"More than ten years on, some of those terrifying images have begun to fade," Reuben McCarthy, a conflict prevention and recovery specialist at the UN Development Programme, told the Third African Experts Conference on Landmines, in Pretoria, South Africa.

"Not because the issue has lost traction, but because concerted and focused action is being undertaken to eliminate this threat across the world," he said as the three-day conference closed on 11 September 2009.


Stan Brabant, head of the policy unit at Handicap International, an NGO working with vulnerable populations and landmine victims, told IRIN: "Almost all states comply with the treaty - except a few pariah states such as Myanmar - even when they did not sign it. Having them, too, formally join the treaty would be nice, but is maybe not strictly needed, since anti-personnel mines are so stigmatized."

The only three African countries not to embrace the treaty are Somalia, which is in the throes of a long-running conflict and has been without any cohesive system of governance for almost two decades; Libya, current chair of the African Union, and Egypt.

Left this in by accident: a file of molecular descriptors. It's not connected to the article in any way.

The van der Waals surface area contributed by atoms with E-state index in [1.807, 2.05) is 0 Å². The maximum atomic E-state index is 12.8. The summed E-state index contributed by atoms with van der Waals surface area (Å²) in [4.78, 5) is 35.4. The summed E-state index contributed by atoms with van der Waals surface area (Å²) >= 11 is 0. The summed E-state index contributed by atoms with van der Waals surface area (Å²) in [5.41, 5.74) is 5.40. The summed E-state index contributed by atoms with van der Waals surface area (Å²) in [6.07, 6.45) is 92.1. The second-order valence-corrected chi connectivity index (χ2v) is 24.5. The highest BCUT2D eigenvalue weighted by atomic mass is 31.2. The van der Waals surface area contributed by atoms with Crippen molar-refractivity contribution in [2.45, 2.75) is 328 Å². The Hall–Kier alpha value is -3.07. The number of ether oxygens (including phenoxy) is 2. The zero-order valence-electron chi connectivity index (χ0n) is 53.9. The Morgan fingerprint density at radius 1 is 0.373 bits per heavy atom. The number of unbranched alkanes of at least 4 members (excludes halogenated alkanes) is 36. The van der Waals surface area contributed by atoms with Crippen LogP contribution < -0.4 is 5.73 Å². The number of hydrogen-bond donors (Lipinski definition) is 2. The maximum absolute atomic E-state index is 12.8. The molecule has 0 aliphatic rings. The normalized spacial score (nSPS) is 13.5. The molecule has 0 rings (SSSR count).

In 2007 Libya's President Muammar al Gaddafi condemned the treaty as "a faulty and flawed instrument" that should be reviewed, but acknowledged its positive aspects, such as mine clearance, victim assistance, and rehabilitating affected areas.

On the other hand, he deemed destroying stockpiles of mines and prohibiting their manufacture and use unacceptable, as the weapons "are the means of self-defence of the weak countries", a position shared by Egypt.

In 2007 Libya joined 18 other states, including Egypt, in abstaining from the UN General Assembly resolution to promote full implementation of the mine ban treaty.

While other conventions have failed to maintain their initial impetus, the mine ban's longevity is seen as both a result of its origins and the narrow focus it adopted - to get rid of all land mines and cease future production.

A 1997 visit to Angola, at the invitation of the International Red Cross, by the late Princess Diana - at the time acknowledged as the world's most photographed person - is often seen as a watershed event in the campaign to ban land mines, giving a boost to what turned out to be the final stretch of achieving the treaty, but it was just part of the long haul to getting the signatures.